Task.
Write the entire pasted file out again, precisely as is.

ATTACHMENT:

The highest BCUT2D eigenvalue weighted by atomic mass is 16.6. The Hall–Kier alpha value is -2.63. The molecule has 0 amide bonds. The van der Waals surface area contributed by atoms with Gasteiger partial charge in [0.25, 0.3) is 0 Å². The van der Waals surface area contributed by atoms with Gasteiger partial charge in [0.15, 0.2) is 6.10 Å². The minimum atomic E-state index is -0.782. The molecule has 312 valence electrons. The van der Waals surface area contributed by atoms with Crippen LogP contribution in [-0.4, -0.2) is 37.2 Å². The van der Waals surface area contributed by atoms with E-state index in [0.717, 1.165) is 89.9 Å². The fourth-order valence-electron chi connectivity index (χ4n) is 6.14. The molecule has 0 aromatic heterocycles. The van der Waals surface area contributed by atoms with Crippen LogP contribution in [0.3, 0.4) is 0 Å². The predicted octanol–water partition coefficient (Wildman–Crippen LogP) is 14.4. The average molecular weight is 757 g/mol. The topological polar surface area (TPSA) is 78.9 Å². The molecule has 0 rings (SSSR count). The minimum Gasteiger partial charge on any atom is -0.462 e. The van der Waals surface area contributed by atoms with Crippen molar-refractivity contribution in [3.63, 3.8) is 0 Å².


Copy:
The highest BCUT2D eigenvalue weighted by atomic mass is 16.6. The Hall–Kier alpha value is -2.63. The molecule has 0 amide bonds. The van der Waals surface area contributed by atoms with Gasteiger partial charge in [0.25, 0.3) is 0 Å². The van der Waals surface area contributed by atoms with Gasteiger partial charge in [0.15, 0.2) is 6.10 Å². The minimum atomic E-state index is -0.782. The molecule has 312 valence electrons. The van der Waals surface area contributed by atoms with Crippen LogP contribution in [-0.4, -0.2) is 37.2 Å². The van der Waals surface area contributed by atoms with E-state index in [0.717, 1.165) is 89.9 Å². The fourth-order valence-electron chi connectivity index (χ4n) is 6.14. The molecule has 0 aromatic heterocycles. The van der Waals surface area contributed by atoms with Crippen LogP contribution in [0.3, 0.4) is 0 Å². The predicted octanol–water partition coefficient (Wildman–Crippen LogP) is 14.4. The average molecular weight is 757 g/mol. The topological polar surface area (TPSA) is 78.9 Å². The molecule has 0 rings (SSSR count). The minimum Gasteiger partial charge on any atom is -0.462 e. The van der Waals surface area contributed by atoms with Crippen molar-refractivity contribution in [3.63, 3.8) is 0 Å².